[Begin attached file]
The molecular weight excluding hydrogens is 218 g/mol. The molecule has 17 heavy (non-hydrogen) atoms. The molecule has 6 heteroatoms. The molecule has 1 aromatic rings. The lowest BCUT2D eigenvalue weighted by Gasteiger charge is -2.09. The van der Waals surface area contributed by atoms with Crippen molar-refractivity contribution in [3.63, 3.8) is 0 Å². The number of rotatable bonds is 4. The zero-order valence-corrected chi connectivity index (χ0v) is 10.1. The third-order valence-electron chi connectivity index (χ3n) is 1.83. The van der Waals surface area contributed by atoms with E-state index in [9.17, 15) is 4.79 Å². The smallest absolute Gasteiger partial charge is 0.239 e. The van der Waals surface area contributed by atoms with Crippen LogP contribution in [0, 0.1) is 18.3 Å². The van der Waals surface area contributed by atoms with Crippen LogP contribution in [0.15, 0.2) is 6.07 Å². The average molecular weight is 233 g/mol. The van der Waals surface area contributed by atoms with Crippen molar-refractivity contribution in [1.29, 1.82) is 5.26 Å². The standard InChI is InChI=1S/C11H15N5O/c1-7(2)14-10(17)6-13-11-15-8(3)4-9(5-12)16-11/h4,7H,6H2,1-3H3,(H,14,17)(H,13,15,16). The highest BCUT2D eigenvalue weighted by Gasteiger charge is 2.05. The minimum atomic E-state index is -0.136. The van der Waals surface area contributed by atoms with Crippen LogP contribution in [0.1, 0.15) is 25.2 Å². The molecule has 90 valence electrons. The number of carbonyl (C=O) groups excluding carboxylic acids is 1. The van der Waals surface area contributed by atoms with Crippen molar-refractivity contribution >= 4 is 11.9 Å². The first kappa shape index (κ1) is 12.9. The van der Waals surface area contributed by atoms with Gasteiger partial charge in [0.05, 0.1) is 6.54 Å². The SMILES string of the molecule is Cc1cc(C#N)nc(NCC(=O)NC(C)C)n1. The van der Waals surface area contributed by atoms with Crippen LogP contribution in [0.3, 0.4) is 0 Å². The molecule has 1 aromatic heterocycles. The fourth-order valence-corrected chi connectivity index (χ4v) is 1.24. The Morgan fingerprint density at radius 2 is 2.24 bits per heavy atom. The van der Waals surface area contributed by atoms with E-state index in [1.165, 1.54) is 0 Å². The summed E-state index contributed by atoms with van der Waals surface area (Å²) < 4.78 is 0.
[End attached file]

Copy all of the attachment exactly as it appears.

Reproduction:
The molecular weight excluding hydrogens is 218 g/mol. The molecule has 17 heavy (non-hydrogen) atoms. The molecule has 6 heteroatoms. The molecule has 1 aromatic rings. The lowest BCUT2D eigenvalue weighted by Gasteiger charge is -2.09. The van der Waals surface area contributed by atoms with Crippen molar-refractivity contribution in [3.63, 3.8) is 0 Å². The number of rotatable bonds is 4. The zero-order valence-corrected chi connectivity index (χ0v) is 10.1. The third-order valence-electron chi connectivity index (χ3n) is 1.83. The van der Waals surface area contributed by atoms with E-state index in [9.17, 15) is 4.79 Å². The smallest absolute Gasteiger partial charge is 0.239 e. The van der Waals surface area contributed by atoms with Crippen LogP contribution in [0, 0.1) is 18.3 Å². The van der Waals surface area contributed by atoms with Crippen LogP contribution in [0.15, 0.2) is 6.07 Å². The average molecular weight is 233 g/mol. The van der Waals surface area contributed by atoms with Crippen molar-refractivity contribution in [1.29, 1.82) is 5.26 Å². The standard InChI is InChI=1S/C11H15N5O/c1-7(2)14-10(17)6-13-11-15-8(3)4-9(5-12)16-11/h4,7H,6H2,1-3H3,(H,14,17)(H,13,15,16). The highest BCUT2D eigenvalue weighted by Gasteiger charge is 2.05. The minimum atomic E-state index is -0.136. The van der Waals surface area contributed by atoms with Crippen LogP contribution in [0.1, 0.15) is 25.2 Å². The molecule has 90 valence electrons. The number of carbonyl (C=O) groups excluding carboxylic acids is 1. The van der Waals surface area contributed by atoms with Crippen molar-refractivity contribution >= 4 is 11.9 Å². The first kappa shape index (κ1) is 12.9. The van der Waals surface area contributed by atoms with Gasteiger partial charge in [0.05, 0.1) is 6.54 Å². The SMILES string of the molecule is Cc1cc(C#N)nc(NCC(=O)NC(C)C)n1. The van der Waals surface area contributed by atoms with Crippen LogP contribution in [0.3, 0.4) is 0 Å². The molecule has 1 aromatic heterocycles. The fourth-order valence-corrected chi connectivity index (χ4v) is 1.24. The Morgan fingerprint density at radius 2 is 2.24 bits per heavy atom. The van der Waals surface area contributed by atoms with E-state index in [1.165, 1.54) is 0 Å². The summed E-state index contributed by atoms with van der Waals surface area (Å²) < 4.78 is 0.